Book List: Giving

Giving: How Each of Us Can Change the World by Bill Clinton

Just finished reading Ex-President Bill Clinton’s latest book, Giving: How Each of Us Can Change the World. I appreciated that he attempted to shed light on the topic of everyday philanthropy, and it comes in a very timely manner. With billionaire Bill Gates shifting his focus full-time in the social sector and new President Barack Obama renewing the meaning of public service for America, the seeds of service have been planted. Many Americans are starting to wonder how they too can get involved in making the world a better place, and Clinton’s book provides an inspirational “how-to.”

However, for people who are already involved in the social sector, the book reads more like a refresher of sorts. I found myself several times throughout the book thinking, “Oh, I’ve heard of this organization,” or “I’ve already read a lot about this cause.” Additionally, the book was almost too jam-packed with information. It read more like a series of blog posts with absolutely no transitions.

While I appreciate everything that the Clinton Global Foundation is doing and everything that all of the highlighted organizations are doing to eradicate some of the world’s most pressing social problems, the book also sounded more like Bill bragging about his foundation’s work and the work of his best buddies’s organizations.

I suppose that’s fine, but for those of you really looking to read a substantive book about social change causes and organizations, this is not that book. The most he devoted to an organization/cause is probably about 3-5 pages, and the least was one paragraph.

Bottomline: It still is an inspirational read especially for the “beginners” to the social sector and those who are interested in learning about how to give (time, money, talent, etc.). Those who are more seasoned in the social sector may find this book too fluffy, flat, and full of name-dropping.

Hit the jump for some excerpts:

Page 4

   The modern world, for all its blessings, is unequal, unstable, and unsustainable. And so the great mission of the early twenty-first century is to move our neighborhoods, our nation, and the world toward integrated communities of shared opportunities, shared responsibilities, and a shared sense of genuine belonging, based on the essence of every successful community: that our common humanity is more important than our interesting differences.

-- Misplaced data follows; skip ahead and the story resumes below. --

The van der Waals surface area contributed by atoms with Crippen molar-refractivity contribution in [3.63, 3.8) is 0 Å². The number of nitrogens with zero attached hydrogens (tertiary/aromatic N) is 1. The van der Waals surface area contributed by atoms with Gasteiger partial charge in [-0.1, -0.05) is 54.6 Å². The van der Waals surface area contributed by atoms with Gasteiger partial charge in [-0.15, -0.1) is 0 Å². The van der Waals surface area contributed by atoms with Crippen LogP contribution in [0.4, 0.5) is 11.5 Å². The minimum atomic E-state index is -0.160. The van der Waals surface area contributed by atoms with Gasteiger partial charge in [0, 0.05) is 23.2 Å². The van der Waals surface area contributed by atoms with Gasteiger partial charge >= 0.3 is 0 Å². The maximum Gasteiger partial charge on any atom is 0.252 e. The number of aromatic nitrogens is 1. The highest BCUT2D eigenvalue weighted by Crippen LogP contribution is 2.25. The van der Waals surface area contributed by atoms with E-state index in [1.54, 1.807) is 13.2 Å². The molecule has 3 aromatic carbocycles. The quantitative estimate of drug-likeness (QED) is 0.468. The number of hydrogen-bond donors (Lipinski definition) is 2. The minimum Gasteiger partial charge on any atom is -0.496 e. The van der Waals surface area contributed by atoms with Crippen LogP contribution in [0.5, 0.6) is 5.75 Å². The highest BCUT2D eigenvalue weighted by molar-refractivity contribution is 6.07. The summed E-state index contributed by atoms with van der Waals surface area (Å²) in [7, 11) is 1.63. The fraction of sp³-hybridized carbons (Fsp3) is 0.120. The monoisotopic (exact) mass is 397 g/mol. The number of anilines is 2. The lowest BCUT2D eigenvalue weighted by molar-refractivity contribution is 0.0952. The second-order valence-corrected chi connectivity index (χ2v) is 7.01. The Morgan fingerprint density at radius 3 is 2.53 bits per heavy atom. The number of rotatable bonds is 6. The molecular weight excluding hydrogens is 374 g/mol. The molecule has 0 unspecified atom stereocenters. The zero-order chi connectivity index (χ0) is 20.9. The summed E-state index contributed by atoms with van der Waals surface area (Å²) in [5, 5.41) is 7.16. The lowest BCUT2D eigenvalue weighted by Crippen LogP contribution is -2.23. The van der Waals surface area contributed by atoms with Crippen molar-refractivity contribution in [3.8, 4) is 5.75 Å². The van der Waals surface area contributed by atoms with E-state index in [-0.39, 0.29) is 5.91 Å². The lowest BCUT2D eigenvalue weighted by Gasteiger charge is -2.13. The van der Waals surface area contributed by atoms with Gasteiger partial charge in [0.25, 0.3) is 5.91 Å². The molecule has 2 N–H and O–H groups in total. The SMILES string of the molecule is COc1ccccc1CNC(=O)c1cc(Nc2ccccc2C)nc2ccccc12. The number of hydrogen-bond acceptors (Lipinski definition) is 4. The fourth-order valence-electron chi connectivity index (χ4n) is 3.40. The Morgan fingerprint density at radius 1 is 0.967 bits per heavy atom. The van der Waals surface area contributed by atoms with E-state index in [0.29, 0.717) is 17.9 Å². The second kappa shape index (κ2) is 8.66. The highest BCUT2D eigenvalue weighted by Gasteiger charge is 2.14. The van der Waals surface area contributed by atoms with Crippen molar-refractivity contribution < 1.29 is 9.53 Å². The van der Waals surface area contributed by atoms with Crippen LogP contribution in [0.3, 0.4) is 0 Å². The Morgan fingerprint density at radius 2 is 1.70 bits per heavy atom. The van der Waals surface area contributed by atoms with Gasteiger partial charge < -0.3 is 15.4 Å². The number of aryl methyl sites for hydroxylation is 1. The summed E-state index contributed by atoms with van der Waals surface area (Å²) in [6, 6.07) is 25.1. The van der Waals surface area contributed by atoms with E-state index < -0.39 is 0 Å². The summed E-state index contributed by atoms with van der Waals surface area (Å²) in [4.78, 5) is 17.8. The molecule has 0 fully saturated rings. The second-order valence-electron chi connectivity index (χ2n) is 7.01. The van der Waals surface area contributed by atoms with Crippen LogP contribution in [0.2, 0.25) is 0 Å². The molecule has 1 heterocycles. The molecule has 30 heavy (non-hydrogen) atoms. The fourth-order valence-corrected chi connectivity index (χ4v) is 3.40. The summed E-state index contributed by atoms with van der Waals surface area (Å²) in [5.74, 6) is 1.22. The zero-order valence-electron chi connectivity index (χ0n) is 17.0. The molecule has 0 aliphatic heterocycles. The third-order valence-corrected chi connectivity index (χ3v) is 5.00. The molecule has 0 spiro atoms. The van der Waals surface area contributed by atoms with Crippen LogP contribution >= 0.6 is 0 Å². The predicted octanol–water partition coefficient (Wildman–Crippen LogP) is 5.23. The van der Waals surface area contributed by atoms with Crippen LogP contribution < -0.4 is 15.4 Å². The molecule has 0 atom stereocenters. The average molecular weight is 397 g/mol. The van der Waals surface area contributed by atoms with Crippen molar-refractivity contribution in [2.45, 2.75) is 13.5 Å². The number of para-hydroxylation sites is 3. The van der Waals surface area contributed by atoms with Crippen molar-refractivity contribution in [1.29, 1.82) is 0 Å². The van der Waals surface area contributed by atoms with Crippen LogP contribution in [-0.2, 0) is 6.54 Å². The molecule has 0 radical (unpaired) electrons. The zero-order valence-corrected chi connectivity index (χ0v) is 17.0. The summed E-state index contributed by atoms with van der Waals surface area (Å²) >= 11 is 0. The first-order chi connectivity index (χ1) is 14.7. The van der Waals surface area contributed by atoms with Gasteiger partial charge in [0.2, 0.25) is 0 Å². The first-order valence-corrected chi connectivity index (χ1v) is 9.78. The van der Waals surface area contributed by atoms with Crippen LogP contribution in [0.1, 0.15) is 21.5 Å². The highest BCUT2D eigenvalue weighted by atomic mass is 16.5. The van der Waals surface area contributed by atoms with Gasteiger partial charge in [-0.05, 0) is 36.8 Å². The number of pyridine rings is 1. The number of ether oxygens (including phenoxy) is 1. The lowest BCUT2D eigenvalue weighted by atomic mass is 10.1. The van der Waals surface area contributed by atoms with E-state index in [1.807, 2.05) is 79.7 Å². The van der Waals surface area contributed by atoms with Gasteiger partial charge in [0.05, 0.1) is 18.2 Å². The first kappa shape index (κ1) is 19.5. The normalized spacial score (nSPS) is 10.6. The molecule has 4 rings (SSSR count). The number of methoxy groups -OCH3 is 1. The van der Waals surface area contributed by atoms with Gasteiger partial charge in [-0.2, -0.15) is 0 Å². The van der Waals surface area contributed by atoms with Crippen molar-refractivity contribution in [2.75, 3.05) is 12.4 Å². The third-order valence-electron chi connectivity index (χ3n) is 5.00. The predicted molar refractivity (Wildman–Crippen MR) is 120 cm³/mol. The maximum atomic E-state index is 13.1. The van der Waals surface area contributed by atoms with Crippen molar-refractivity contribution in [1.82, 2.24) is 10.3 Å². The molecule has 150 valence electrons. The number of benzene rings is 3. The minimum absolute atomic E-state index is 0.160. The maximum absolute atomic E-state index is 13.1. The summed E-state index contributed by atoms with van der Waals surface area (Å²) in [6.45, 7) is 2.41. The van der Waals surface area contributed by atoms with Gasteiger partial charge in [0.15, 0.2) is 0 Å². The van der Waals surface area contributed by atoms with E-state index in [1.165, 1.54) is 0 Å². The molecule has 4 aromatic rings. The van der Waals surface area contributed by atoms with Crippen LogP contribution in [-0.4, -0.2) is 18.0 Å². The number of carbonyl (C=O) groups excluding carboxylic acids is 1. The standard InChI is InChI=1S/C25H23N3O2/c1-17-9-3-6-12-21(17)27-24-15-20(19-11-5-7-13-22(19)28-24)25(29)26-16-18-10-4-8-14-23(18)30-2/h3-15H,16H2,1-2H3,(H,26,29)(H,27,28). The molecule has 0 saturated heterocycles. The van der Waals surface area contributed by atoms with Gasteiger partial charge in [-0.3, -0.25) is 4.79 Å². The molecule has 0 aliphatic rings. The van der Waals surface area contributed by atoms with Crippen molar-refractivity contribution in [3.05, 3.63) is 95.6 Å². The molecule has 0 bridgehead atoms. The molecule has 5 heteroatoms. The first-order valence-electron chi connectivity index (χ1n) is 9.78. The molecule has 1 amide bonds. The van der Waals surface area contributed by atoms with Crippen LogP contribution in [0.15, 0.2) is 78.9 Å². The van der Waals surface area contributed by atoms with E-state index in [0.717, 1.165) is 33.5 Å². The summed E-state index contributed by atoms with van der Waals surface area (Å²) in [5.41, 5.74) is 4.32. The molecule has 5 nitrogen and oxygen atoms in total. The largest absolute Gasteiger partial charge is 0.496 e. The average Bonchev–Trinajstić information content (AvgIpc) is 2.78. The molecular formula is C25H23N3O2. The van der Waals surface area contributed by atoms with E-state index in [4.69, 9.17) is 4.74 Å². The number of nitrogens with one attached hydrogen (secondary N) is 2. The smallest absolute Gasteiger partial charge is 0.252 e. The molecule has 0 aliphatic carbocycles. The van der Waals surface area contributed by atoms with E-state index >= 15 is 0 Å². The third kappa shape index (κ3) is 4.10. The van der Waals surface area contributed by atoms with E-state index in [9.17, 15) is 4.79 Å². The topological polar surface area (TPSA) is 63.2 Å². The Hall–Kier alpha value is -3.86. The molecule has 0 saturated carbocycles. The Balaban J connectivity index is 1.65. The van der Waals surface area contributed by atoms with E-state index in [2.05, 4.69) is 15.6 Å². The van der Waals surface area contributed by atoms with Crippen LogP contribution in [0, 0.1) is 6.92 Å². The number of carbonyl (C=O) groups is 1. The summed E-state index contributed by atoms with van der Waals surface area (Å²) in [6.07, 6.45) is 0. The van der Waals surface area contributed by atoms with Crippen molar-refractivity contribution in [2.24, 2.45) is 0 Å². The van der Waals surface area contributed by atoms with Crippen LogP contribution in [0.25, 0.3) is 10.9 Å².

Page 211

   So much of modern culture is characterized by stories of self-indulgence and self-destruction. So much of modern politics is focused not on honest differences of policy but on personal attacks. So much of modern media is dominated by people who earn fortunes by demeaning others, defining them by their worst moments, exploiting their agonies. Who’s happier? The uniters or dividers? The builders or the breakers? The givers or the takers?

I think you know the answer. There’s a whole world out there that needs you, down the street or across the ocean. Give.

Page 114

…if the concept of “Passing the Gift” were to be integrated into other giving programs wherever possible, it would dramatically increase the impact of good works at almost no cost. What if all the givers of money, time and skills required the recipients of their gifts to do something, however modest, for others in similar situations? In a sense, that’s what happens when those who benefit from NGO leadership-training programs will pass along the skills they’ve learned.

Page 131

   The most comprehensive American model for citizen service I’ve come across also centers on African Americans, but can be adopted by others. In February 2006, Tavis Smiley, the prominent African-American radio and television journalist, published The Covenant with Black America, a remarkable book analyzing the continuing racial disparities in American life and providing a plan of action for dealing with them in the form of ten “covenants.” Each chapter of the book calls on its readers to make a covenant to do something about a particular problem: health care; education; stable neighborhoods; voting rights; rural development; access to jobs and capital; environmental justice; and the racial digital divide. Each chapter opens with a short introductory essay by an expert, followed by a comprehensive list of salient facts and by specific examples of “what the community can do,” then “what every individual can do now,” “what works now,” and “what every leader and elected official can do.”

The Covenant touched a nerve with African Americans and others concerned about the future of black America… All over America, churches, community organizations, civic groups, elected officials, and concerned citizens gathered to dicuss how they could become advocates for and agents of change.

Page 206

If we just all gave according to our ability, the positive impact would be staggering… In America, many of us are beseiged by more requests for help than we can grant. All of us have to decide among competing claims on our time and money. Do we concentrate our resources on one project or spread them around? That is a choice that only you can make. But first you have to decide whether, and how much, to give.

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